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Schneiderman: 'I will sue to stop illegal rollback of net neutrality'

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Thu, Dec 14th 2017 04:05 pm
A.G. will lead multistate lawsuit; investigation into 2 million comments that stole real Americans' identities also continues
New York Attorney General Eric T. Schneiderman released the following statement upon the Federal Communications Commission's vote, announcing he will lead a multistate lawsuit to stop the rollback of net neutrality:
"The FCC's vote to rip apart net neutrality is a blow to New York consumers, and to everyone who cares about a free and open internet. The FCC just gave Big Telecom an early Christmas present, by giving internet service providers yet another way to put corporate profits over consumers. Today's rollback will give ISPs new ways to control what we see, what we do, and what we say online. That's a threat to the free exchange of ideas that's made the internet a valuable asset in our democratic process. 
"Today's new rule would enable ISPs to charge consumers more to access sites like Facebook and Twitter and give them the leverage to degrade high quality of video streaming until and unless somebody pays them more money. Even worse, today's vote would enable ISPs to favor certain viewpoints over others.
"New Yorkers deserve the right to a free and open internet. That's why we will sue to stop the FCC's illegal rollback of net neutrality.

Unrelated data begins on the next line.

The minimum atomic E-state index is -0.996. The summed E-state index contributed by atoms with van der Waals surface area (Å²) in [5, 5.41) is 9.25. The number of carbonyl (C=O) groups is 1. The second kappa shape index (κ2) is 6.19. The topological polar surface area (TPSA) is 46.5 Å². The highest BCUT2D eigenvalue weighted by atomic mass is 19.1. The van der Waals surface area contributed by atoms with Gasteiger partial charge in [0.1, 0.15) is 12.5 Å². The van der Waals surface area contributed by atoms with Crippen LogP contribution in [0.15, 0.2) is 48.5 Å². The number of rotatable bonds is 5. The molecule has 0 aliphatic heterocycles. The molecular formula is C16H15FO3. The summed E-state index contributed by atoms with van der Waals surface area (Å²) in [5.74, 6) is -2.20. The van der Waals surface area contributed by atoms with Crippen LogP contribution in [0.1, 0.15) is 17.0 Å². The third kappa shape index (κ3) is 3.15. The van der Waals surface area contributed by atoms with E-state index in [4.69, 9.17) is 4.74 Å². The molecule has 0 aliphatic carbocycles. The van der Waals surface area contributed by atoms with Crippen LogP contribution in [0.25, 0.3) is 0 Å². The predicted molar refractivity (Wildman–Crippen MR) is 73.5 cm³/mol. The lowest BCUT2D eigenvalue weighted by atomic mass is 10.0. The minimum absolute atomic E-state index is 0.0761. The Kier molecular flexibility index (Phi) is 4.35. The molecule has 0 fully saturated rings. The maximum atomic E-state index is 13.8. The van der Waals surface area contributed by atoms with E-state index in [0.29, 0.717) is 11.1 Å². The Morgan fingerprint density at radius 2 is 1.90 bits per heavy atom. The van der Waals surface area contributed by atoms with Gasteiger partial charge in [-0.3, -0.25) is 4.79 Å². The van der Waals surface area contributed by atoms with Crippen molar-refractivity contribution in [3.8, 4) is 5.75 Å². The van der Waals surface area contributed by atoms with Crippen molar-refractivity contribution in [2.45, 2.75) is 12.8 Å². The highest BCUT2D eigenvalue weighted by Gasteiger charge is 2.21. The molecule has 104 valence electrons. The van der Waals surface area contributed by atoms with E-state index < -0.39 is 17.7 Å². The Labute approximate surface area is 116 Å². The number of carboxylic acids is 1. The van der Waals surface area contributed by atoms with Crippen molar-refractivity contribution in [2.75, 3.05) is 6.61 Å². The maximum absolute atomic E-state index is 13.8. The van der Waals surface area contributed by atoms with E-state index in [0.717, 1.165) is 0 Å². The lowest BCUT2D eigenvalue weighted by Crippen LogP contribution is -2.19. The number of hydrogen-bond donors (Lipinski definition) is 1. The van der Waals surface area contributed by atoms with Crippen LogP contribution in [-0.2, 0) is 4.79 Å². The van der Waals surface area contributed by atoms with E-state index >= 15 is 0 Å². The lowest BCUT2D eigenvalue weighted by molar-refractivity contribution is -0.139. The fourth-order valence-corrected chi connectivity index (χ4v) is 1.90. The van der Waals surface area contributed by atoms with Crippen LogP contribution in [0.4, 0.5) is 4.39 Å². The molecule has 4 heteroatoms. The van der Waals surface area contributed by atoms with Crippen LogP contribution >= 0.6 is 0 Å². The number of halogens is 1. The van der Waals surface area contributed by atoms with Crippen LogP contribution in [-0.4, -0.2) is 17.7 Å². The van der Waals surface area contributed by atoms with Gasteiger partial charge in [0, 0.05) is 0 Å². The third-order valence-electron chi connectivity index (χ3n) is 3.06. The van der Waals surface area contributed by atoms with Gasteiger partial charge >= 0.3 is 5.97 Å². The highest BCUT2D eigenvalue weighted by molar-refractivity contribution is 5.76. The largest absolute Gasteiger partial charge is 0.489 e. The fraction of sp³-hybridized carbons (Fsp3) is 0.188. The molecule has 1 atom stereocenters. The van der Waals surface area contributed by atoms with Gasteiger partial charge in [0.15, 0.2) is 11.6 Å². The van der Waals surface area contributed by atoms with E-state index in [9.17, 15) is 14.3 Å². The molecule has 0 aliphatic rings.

"Today's vote also follows a public comment process that was deeply corrupted, including 2 million comments that stole the identities of real people. This is a crime under New York law - and the FCC's decision to go ahead with the vote makes a mockery of government integrity and rewards the very perpetrators who scammed the system to advance their own agenda.
"This is not just an attack on the future of our internet. It's an attack on all New Yorkers, and on the integrity of every American's voice in government - and we will fight back."
For seven months, Schneiderman has been investigating the flood of fake comments submitted during the net neutrality comment process. The attorney general's latest analysis shows 2 million comments stole the identities of real Americans - including over 100,000 comments per state from New York, Florida, Texas and California. Yet, he said, the FCC has repeatedly refused to cooperate with the attorney general's investigation, despite widespread evidence that the public comment process was corrupted.

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